Aerial view of the main university campus

Operating Budget FAQs

FAQs - Process

In response to financial challenges, UWindsor established a Budget Balancing Committee (BBC) for the 2024/25 budget cycle. The BBC, an advisory group of managers, professionals, and executives from across the UWindsor campus community, was tasked with identifying solutions to achieve both short and long-term financial sustainability. The committee considered various factors, including provincial and operational revenue constraints, enrolment trends, service delivery quality, collective agreements, staffing levels, inflationary pressures, and the use of reserve funds. Their mandate was to identify a strategy for achieving at least $5 million in savings with as minimal impact on the student experience as possible, resulting in recommendations that were approved by the Provost Budget Committee (PBC) and included in the 2024/25 base operating budget.

The proposed budget, which includes the 1.5% realignment strategy, was then reviewed and approved by the Board. The role of the Board is is one of strategy setting and policy-making, not management or operational decision-making.  It is the role of management to implement the budget, including identifying specifics of realignment activities and implementing budget cuts, in accordance with the realignment strategy mandated by the Board through its approval of the budget.

The base budget reduction for 2024/25 is part of a multi-year strategy to realign costs with institutional revenues and maintain balanced budgets. For the operating budget 2024/25, the University was required to implement budget saving actions of $5.6 million. Despite the significant efforts to achieve the $5.6 million in savings, a base deficit of $2.8 million still exists. This realignment of $5.6 million ensures the financial sustainability of the university while continuing to fulfill our academic mission amid ongoing fiscal challenges and external pressures such as provincial policy decisions, demographics, and fluctuating enrolment.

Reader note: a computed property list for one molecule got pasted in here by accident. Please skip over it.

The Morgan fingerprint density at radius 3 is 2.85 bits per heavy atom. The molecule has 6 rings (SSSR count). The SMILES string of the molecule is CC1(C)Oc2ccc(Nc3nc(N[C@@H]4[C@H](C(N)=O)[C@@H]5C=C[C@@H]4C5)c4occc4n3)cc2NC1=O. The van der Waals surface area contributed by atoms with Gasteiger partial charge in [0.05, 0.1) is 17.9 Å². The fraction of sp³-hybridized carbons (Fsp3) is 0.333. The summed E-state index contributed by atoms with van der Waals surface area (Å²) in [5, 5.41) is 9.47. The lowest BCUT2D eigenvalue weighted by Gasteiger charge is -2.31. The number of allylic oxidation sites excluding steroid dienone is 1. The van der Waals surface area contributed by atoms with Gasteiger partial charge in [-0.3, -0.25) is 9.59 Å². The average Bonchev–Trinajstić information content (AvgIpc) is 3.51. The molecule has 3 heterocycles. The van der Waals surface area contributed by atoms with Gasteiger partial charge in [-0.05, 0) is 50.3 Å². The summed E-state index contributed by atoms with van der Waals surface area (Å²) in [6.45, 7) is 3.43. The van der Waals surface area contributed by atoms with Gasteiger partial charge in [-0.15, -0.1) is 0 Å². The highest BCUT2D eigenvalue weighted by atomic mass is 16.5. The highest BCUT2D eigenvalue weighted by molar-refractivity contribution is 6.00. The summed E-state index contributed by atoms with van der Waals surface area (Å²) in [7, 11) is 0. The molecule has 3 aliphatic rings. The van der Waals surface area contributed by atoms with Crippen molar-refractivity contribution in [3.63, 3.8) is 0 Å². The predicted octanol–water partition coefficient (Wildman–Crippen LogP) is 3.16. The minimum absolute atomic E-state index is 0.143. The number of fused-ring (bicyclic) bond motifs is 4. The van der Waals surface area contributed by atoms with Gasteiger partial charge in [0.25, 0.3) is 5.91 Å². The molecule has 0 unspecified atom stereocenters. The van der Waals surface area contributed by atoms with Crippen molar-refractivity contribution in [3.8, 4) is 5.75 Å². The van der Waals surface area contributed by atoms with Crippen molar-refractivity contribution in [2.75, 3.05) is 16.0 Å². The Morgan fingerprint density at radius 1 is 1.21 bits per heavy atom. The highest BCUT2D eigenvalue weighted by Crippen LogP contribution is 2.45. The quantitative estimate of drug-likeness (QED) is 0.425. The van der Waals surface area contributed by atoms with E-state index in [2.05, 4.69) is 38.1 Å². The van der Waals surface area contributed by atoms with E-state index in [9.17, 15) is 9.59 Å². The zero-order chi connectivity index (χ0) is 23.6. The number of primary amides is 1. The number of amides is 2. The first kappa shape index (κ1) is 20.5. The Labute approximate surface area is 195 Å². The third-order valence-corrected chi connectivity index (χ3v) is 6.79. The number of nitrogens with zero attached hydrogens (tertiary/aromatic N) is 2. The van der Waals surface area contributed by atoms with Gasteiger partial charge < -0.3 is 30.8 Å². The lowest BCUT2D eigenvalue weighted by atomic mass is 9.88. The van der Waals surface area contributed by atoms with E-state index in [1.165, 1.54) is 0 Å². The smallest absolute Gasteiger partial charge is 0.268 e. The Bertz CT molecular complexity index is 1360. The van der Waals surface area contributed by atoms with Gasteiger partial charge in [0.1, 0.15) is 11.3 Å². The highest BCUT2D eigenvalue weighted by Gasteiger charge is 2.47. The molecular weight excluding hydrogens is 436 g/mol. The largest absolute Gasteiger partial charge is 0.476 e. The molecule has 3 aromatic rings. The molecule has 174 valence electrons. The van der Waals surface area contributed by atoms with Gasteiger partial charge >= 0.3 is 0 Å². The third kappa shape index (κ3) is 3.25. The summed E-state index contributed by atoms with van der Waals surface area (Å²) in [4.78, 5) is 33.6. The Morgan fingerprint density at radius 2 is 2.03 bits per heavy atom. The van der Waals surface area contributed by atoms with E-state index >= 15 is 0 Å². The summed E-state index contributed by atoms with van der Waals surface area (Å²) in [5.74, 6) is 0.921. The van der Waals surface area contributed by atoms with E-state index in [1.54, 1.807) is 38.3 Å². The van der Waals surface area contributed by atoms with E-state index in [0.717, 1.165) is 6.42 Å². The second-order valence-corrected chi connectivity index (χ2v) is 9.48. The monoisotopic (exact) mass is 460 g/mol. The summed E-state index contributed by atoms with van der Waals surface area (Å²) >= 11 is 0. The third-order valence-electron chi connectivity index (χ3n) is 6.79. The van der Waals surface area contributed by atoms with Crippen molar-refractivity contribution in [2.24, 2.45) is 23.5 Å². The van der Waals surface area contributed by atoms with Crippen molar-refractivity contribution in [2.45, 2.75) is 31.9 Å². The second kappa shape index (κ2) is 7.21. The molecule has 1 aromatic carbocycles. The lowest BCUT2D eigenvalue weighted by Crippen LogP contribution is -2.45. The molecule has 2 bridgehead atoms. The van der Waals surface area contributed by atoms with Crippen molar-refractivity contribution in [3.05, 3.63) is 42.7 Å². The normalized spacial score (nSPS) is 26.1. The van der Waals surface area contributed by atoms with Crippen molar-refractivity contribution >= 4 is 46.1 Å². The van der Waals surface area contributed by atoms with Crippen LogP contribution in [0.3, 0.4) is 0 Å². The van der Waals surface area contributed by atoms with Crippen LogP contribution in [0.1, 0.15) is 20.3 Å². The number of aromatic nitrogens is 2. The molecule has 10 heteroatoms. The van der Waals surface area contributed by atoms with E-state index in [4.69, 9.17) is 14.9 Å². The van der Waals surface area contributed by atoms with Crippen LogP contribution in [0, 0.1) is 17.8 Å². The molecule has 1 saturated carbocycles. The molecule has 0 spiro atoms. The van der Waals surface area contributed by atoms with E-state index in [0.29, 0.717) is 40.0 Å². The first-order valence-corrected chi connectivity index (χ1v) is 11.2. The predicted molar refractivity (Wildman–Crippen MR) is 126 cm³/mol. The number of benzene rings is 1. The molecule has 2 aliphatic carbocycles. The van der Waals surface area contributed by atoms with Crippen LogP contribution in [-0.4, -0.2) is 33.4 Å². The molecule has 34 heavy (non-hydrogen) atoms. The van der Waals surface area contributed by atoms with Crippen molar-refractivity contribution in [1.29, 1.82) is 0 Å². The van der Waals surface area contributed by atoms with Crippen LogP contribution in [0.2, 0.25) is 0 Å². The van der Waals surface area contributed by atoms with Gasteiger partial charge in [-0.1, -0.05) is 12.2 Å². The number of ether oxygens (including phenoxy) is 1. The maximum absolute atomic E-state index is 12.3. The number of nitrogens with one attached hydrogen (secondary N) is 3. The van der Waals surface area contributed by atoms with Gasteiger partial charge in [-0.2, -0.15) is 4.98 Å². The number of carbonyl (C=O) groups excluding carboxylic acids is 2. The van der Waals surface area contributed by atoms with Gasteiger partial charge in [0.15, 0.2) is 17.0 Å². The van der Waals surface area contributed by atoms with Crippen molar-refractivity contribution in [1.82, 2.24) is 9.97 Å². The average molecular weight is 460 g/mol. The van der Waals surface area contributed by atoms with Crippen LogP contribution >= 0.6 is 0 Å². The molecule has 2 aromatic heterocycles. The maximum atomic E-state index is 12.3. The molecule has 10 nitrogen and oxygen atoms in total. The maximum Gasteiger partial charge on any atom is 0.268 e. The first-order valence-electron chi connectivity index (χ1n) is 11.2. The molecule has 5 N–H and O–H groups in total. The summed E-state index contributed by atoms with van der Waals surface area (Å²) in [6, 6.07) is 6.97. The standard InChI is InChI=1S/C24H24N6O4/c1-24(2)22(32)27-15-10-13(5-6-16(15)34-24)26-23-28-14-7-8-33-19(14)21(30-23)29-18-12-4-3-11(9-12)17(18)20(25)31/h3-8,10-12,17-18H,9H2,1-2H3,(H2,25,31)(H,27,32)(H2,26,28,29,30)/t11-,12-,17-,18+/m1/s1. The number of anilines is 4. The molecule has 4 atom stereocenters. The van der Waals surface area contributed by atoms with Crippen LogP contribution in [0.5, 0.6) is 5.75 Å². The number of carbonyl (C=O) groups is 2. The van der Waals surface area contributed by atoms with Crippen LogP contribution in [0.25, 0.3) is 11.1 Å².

Yes, the University's Board of Governors met on April 25, 2024 to review and approve the budget, which includes the 1.5% realignment strategy.

FAQs - Faculty and Staff

UWindsor has adopted a multi-year base budget balancing strategy. This includes a 1.5 per cent base budget reduction, finding efficiencies, responsible spending, and exploring cost-saving measures. To achieve these efficiencies, the university is committed to reimagining operations and identifying collaborative opportunities across departments. The university is also committed to finding new ways to generate revenue to balance the budget.

The University of Windsor is committed to exploring all opportunities to create efficiencies and minimize the impact on employees and service levels. However, due to significant external pressures and the need to balance the budget, staffing levels may be adjusted where necessary. The University is expecting to provide about 30 layoff notices across the entire campus. We are working with our Union partners to support those employees impacted. Collective Agreements have strong bumping language and we are working to move affected staff to other areas of the University. The University has been filling vacant positions with internal candidates and will continue to do so.  

Employees affected by these decisions have been informed of their rights under their respective collective agreements. The university is providing support during this transition to ensure affected employees are aware of their options and supports.

Yes. The University of Windsor recognizes that during this challenging time, employees may wish to seek wellness and mental health support. There are a variety of resources available: Workplace Wellness Initiatives and Employee Mental Health Strategy